Dutch DPA issues guidelines on data scraping

On 1 May 2024, the Dutch Data Protection Authority (DPA) issued guidelines on data scraping used by private organisations in relation to GDPR principles including ‘lawfulness’. The guidelines could affect the way GenAI business should govern their data scraping processes. However it is questionable whether these guidelines will persevere if challenged in court, given that the European Commission (EC) already criticized the Dutch DPAs interpretation that data processing for purely commercial interests can never be based on a company’s legitimate interest. As set out in our earlier blog here, the EC has invited the Dutch DPA to change its views, but so far, the Dutch DPA indicated that it stands by its position until the European Court of Justice (ECJ) rules otherwise. In this critical analysis we will challenge the views of the Dutch DPA.

Data scraping is the automatic collection and storage of information from the Internet. According to the Dutch DPA, scraping almost always collects personal data. This collection creates privacy risks because scraping can collect personal data from a large number of people in a short period of time and about numerous aspects of a person's life. The information may also include a variety of special personal data and criminal records, which usually should not be collected and used. In its guidance, the Dutch DPA states that data scraping by private companies and individuals will almost always be in violation of the General Data Protection Regulation (GDPR) for lacking a legal basis for processing personal data.

The Dutch DPA presents its views on GDPR principles, including ‘lawfulness’. This principle provides that a legal basis is required for data scraping. It is practically impossible to obtain consent from data subjects unknown to a controller. The Dutch DPA therefore focuses on the legal basis of legitimate interest (art. 6(1)(f) GDPR). It notes, however, that data scrapers only have a legitimate interest insofar as their interest is not commercial and scraping occurs in a targeted manner. 

The DPA provides three examples of data scraping which could potentially be lawful, including data scraping of:

  • public news websites, to map relevant news about your own company or working field;

  • webshops’ own websites , for example scraping of customer reviews, regarding the correspondence of own (potential) customers; and

  • online public fora about information security, to map security risks of for own company.

Critical Assessment of the DPA’s Views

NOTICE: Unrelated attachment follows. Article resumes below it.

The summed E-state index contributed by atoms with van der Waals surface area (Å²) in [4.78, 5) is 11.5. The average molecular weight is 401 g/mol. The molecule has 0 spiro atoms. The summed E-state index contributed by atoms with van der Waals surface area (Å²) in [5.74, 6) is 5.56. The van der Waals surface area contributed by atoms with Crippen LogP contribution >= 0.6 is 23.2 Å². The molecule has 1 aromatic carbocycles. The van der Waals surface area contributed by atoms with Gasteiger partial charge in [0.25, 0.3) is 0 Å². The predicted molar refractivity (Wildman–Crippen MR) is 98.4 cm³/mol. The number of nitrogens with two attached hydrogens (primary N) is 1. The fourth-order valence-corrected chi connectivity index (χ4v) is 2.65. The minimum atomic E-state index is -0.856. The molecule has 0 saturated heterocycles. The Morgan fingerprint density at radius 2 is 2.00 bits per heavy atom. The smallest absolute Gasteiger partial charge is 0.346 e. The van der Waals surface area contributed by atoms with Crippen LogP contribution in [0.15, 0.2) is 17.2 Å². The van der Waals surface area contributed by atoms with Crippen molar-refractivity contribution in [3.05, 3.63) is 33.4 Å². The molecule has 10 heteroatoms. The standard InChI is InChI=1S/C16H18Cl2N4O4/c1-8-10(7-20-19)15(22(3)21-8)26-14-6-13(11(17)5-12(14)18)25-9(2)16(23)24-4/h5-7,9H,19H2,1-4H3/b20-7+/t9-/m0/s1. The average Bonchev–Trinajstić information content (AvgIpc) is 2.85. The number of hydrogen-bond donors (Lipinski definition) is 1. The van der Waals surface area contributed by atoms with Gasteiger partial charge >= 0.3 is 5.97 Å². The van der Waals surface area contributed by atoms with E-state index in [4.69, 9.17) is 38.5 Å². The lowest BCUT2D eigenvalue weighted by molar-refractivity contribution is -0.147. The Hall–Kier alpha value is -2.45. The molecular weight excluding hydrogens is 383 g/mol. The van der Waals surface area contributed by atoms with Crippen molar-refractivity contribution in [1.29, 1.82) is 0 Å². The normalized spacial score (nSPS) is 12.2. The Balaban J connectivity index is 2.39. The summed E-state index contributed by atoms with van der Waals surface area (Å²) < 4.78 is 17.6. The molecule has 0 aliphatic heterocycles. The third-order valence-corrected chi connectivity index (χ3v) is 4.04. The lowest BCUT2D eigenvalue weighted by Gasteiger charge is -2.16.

The Dutch DPA states that commercial businesses (such as GenAI driven businesses) cannot base processing on a purely commercial interest. The Dutch DPA’s view has been criticized by the EC and has been rejected in Dutch Council of State, the highest Dutch general administrative court. It now remains a prejudicial question to be answered by the ECJ. With this pending proceeding before the ECJ and the EC’s opinion in mind, it is questionable whether this view is sound and will persevere when challenged in court.

The Dutch DPA also presents unpersuasive views on the responsibilities of data scrapers when processing special categories of personal data. Whilst the Dutch DPA notes that it remains unclear whether scraping can be considered to serve freedom of information on the same footing as search engines, the Dutch DPA notes that it will disregard this matter and issues these guidelines under the assumption that the ECJ will not equate search engines with data scrapers. Therefore, data scrapers have to determine whether an exception to processing special categories of personal data applies prior to collection. It is however questionable whether this view will hold up when challenged in court.

The guidelines furthermore consist of unattainable standards, in particular those regarding proposed adequate measures. The Dutch DPA recommends, inter alia, measures that contribute to transparency. Scrapers should provide information on the processing on their website, or on the websites scraped. This approach seems unlikely to work in practice as it will be difficult for scrapers to design their scraping processes in a way that allows them to know who to address in the privacy statement, which personal data is scraped, and from which website the personal data is scraped. It is therefore likely unfeasible for data scrapers to publish detailed information on the processing activity on websites prior to the data scraping activity in a way that meets the transparency requirements set out in the GDPR.

Lastly, the Dutch DPA presumes that “targeted” instruction of data scraping is possible. It is unclear if this limited and very targeted search could result in the collection of sufficient data to enable business to train their models.

What’s Next?

The view of the Dutch DPA is not surprising given what it has stated before. However, given that the EC and the Dutch Council of State have overruled the Dutch DPA in its legitimate interest interpretation, and the pending matter before the ECJ, we consider it premature to issue these guidelines. In this respect, we also note that the matter at hand involves inter alia copyright doctrines, AI governance and contractual obligations. Some principles laid down in these regulatory frameworks do not rely on obligations prior to the data scraping activity. Instead, they impose direct obligations on data scrapers such as transparency of their scraper bot results (post scraping activity). Since these principles are easier to adhere to, we expect to see guidance on the implication of these post scraping obligations that will influence data scraping governance.


Authored by Joke Bodewits.


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